If only the Apple TV 4K let you play Atmos/DTS:X from rips, it would be the perfect distributed media player IMO.
no idea about mySQL on Kodi. all i know is SQL is querying languages for databases and I do not know the programming language. maybe its a simple UI. But I used to have 5-6 streaming boxes and keeping all the links, urls, files, etc all updated was a headache.
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post #20 of 31 Old 01-28-2019, 01:12 PM
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Originally Posted by ezlotogura View Post
no idea about mySQL on Kodi. all i know is SQL is querying languages for databases and I do not know the programming language. maybe its a simple UI. But I used to have 5-6 streaming boxes and keeping all the links, urls, files, etc all updated was a headache.
Yeah I used to use mysql on Kodi years ago. It wasn't too complicated, just had to follow a guide. No knowledge of programming needed. Plex is even easier though, and there are multiple Plex plugins for Kodi now.
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post #21 of 31 Old 02-12-2019, 10:53 PM - Thread Starter
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Thought I would update this thread as AV over IP technology keeps advancing.

Crestron just announced (at ISE 2019) their NVX E30 and D30 (encoder and decoder) with PixelPerfect technology. Apparently price 1/3 less, and will transmit 4K/60 signal over 1GB Ethernet completely lossless and without latency. Apparently identical picture quality to the much pricier solutions that need 10GB Ethernet and switches.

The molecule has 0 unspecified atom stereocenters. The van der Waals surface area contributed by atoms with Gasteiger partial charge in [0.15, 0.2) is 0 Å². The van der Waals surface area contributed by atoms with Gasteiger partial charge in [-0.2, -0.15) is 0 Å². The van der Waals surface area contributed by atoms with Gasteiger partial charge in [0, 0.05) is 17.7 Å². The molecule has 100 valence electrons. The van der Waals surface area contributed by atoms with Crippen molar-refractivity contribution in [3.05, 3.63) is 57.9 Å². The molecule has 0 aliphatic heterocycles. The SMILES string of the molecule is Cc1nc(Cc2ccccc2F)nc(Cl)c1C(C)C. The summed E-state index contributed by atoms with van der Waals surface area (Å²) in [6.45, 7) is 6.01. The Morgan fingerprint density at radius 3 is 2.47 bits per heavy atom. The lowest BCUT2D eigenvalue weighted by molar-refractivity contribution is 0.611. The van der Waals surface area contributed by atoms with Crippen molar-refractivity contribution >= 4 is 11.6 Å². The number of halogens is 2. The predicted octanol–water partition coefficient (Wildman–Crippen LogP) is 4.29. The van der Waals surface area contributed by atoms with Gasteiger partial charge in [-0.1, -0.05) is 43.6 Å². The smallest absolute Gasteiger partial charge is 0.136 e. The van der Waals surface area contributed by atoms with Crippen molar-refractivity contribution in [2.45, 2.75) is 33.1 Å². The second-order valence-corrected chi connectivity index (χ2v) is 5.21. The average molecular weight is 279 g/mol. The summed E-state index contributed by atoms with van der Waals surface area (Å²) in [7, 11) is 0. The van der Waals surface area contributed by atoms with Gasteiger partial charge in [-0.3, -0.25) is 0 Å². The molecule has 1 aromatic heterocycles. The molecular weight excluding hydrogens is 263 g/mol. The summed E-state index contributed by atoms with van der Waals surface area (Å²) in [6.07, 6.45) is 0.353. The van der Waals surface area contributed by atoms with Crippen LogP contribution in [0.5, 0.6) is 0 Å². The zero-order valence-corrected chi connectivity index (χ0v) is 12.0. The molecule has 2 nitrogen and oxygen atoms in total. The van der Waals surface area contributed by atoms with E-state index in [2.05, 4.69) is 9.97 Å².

Any comments ? Will this replace the HDMI matrix ?



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post #22 of 31 Old 02-13-2019, 12:27 PM
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Quote:
Originally Posted by lockdown571 View Post
Isn't that easily solvable with mySQL on Kodi? With Plex it's even easier. The Apple TVs do have a function to keep apps in sync between all Apple TVs in the house. So you download an app on one Apple TV, and it appears on all your other Apple TVs (and the homescreen layout syncs as well). I've been thinking about this A/V distribution for a while, and I feel devices like the Apple TV mostly obviate the need. Much simpler and cheaper to just distribute CAT cables around the house. I do really like the idea of syncing playback across multiple displays though. If Apple could somehow accomplish that, that would be awesome. I guess it may be possible with Airplay 2, but I'm guessing there are still some limitations with regards to video playback.

If only the Apple TV 4K let you play Atmos/DTS:X from rips, it would be the perfect distributed media player IMO.
That is supported today in myServer. We have ability from a common browser user interface to choose which movie to play and where to play it (which zone) that might be using Kodi (or Plex, or several other) rendering applications.
The user doesn't need to know "mySQL" because all the coding is done already.
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post #23 of 31 Old 02-13-2019, 12:36 PM